5 Tips for Giving Each Child One-On-One Time

Updated: February 12, 2020
It's important to make sure you spend enough one-on-one time with your children, but some days it's not always easy. One is having a meltdown at dinner while the other is waiting patiently to be fed. What do you do? Five parents weigh in with their tips for splitting your time when you have multiple children.
5 Tips For One on One Time
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As I’m nearing the due date for my third child, I can’t help but wonder how I’ll possibly make the time to give each one the individual attention they deserve. The kids will soon outnumber the adults in our household, and it’s important to me to make sure they feel as if we’re making time for them.

No matter how hard we focus on individualized attention, life happens, and moments can derail us. One kid may be having a rough day, while another is content to play quietly. One has a meltdown at dinner while the other is waiting patiently to be fed. It’s important to stay the course and make an action plan for focusing in on each of your children.

1. Make Your Children Part of Your Routine

Here is some real-life advice from five parents who split their time and energy so each of their children gets an equal piece of them.

Darlene Manchester Ballard, mom to a boy and girl, suggests that parents in the same household, “divide and conquer. With two kids, we each take one to run errands on a Saturday. Errands get done in half the time and everyone gets one on one time.”

More: The Value of Family Routines

2. Engage in Their Activities 

Katheryn Tavares-Stein, a social worker and parent to three young children, agrees and shares an additional suggestion, “I also pay close attention to the things they like and will sit and do what they want to do, rather than always bringing them along on my errands. Even if that means watching 30 minutes of YouTube videos about Minecraft or Try Not to Laugh videos or terribly acted movies about mermaids.”

Mom and teen using tablet

3. Nurture Your Child's Passions

Similarly, understanding and developing their passions is one way to spend quality time together. Edward Costar, a father to two adult children with multiple grandchildren, says, “I'm a big believer in finding what interests your children and nurturing that. So if you have one, like I did, who was a gymnast, diver and athlete, and another who was an actress, reader and singer, I found a way to take them to lessons, meets, plays, practices or auditions, that became ‘their’ thing with Dad. Together we built special memories that were ‘ours’.”

More: Support Your Child's Interests

4. Schedule Regular Date Nights

One form of advice that most parents I spoke with shared with me was simple: take your kids on dates. Liz Steinmetz Moorhead, a mother of three young children, says, “we have scheduled one-on-one ‘special nights’ once per week, rotating among the three kids and trading off between me and their dad. I also have scheduled midday time when I have specific time with each one. I think knowing that there's going to be a ‘turn’ coming up and it's in my calendar helps them to feel less anxious or jealous of time spent with the others.”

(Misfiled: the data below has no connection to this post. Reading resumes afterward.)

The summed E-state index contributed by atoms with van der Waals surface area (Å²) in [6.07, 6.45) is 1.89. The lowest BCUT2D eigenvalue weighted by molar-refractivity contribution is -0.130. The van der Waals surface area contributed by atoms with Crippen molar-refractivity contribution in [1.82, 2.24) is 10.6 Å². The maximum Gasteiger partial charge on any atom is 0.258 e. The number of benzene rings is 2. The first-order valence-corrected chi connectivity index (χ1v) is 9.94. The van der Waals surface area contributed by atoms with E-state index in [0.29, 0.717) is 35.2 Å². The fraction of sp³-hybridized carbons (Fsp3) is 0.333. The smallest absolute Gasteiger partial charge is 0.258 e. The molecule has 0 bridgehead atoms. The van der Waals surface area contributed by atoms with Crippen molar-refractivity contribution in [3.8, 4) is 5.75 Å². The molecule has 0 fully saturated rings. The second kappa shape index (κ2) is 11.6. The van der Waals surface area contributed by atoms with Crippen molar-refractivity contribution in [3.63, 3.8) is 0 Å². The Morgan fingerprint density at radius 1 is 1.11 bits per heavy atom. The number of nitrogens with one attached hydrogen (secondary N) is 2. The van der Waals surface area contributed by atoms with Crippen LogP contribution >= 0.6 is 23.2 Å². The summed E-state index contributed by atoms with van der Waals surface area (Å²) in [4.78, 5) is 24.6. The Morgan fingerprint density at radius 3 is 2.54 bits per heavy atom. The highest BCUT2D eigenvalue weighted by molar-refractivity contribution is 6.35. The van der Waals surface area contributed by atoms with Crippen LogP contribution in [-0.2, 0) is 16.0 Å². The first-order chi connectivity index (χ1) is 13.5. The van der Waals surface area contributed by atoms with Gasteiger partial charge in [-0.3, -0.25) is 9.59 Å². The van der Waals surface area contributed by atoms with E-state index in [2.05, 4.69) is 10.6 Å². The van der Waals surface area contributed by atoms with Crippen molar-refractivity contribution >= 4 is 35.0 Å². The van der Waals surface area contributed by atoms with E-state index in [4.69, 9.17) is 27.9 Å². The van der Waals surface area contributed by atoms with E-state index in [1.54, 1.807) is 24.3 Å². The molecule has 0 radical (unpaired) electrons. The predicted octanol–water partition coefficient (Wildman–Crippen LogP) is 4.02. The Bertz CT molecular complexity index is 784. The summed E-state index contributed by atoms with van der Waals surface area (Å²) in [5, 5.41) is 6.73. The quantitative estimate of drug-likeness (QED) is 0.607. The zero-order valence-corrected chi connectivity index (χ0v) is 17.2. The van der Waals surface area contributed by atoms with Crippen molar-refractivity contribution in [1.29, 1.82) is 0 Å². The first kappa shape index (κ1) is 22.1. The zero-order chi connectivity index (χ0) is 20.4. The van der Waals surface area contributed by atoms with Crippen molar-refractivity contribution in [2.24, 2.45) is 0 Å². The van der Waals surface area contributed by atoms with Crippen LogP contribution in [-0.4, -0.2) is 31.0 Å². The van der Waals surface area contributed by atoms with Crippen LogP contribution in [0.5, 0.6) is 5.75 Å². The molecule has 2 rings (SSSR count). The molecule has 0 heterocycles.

Mom and toddler cooking

Find us on Pinterest for ideas for fun activities you can do with your kids!


5. Make Moments Every Day for a Good Night's Sleep

Finally, I asked Susie Parker, certified sleep consultant and founder of Sleep Baby Love, if she had any professional advice she could share with us on the matter. She says, “Let the older child stay up after the younger one goes to sleep for a short, but sweet, bedtime routine.” She also suggests spending individual time with them during the day. “Focus on quality versus quantity. The goal is to fill your child's tank up each day even if it's only for a few minutes with a tickle fight, cooking together, cleaning up together, talking about the day, and more. The more attention you give during the day, the less attention your child will look for at night when they are supposed to be sleeping.”

No relationship is perfect, and you won’t be able to fill all of your children’s cups completely in every moment of the day. However, with a little effort, and possibly even some planning and scheduling on your part, your kids will always know they can get some direct time with you when they need it.

More: Ten Ways to Make More Time for Your Kids

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About the author
Erin Ollila

Erin Ollila believes in the power of words and how a message can inform – and even transform – its intended audience. She graduated from Fairfield University with an M.F.A.